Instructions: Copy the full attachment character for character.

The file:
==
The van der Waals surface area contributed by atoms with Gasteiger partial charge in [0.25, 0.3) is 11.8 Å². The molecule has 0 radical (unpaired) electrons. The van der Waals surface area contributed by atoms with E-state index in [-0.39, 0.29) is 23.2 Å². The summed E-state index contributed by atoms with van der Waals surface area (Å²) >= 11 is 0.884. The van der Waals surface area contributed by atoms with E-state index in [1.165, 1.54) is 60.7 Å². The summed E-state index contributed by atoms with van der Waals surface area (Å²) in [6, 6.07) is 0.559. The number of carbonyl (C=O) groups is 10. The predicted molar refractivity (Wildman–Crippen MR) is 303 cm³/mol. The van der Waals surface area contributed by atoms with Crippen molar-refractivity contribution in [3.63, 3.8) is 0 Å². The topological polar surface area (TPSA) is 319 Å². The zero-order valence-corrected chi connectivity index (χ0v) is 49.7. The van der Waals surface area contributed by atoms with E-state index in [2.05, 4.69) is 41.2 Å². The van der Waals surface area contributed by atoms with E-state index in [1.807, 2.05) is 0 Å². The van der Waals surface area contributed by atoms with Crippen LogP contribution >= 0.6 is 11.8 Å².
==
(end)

The van der Waals surface area contributed by atoms with Gasteiger partial charge in [0.25, 0.3) is 11.8 Å². The molecule has 0 radical (unpaired) electrons. The van der Waals surface area contributed by atoms with E-state index in [-0.39, 0.29) is 23.2 Å². The summed E-state index contributed by atoms with van der Waals surface area (Å²) >= 11 is 0.884. The van der Waals surface area contributed by atoms with E-state index in [1.165, 1.54) is 60.7 Å². The summed E-state index contributed by atoms with van der Waals surface area (Å²) in [6, 6.07) is 0.559. The number of carbonyl (C=O) groups is 10. The predicted molar refractivity (Wildman–Crippen MR) is 303 cm³/mol. The van der Waals surface area contributed by atoms with Crippen molar-refractivity contribution in [3.63, 3.8) is 0 Å². The topological polar surface area (TPSA) is 319 Å². The zero-order valence-corrected chi connectivity index (χ0v) is 49.7. The van der Waals surface area contributed by atoms with E-state index in [2.05, 4.69) is 41.2 Å². The van der Waals surface area contributed by atoms with E-state index in [1.807, 2.05) is 0 Å². The van der Waals surface area contributed by atoms with Crippen LogP contribution >= 0.6 is 11.8 Å².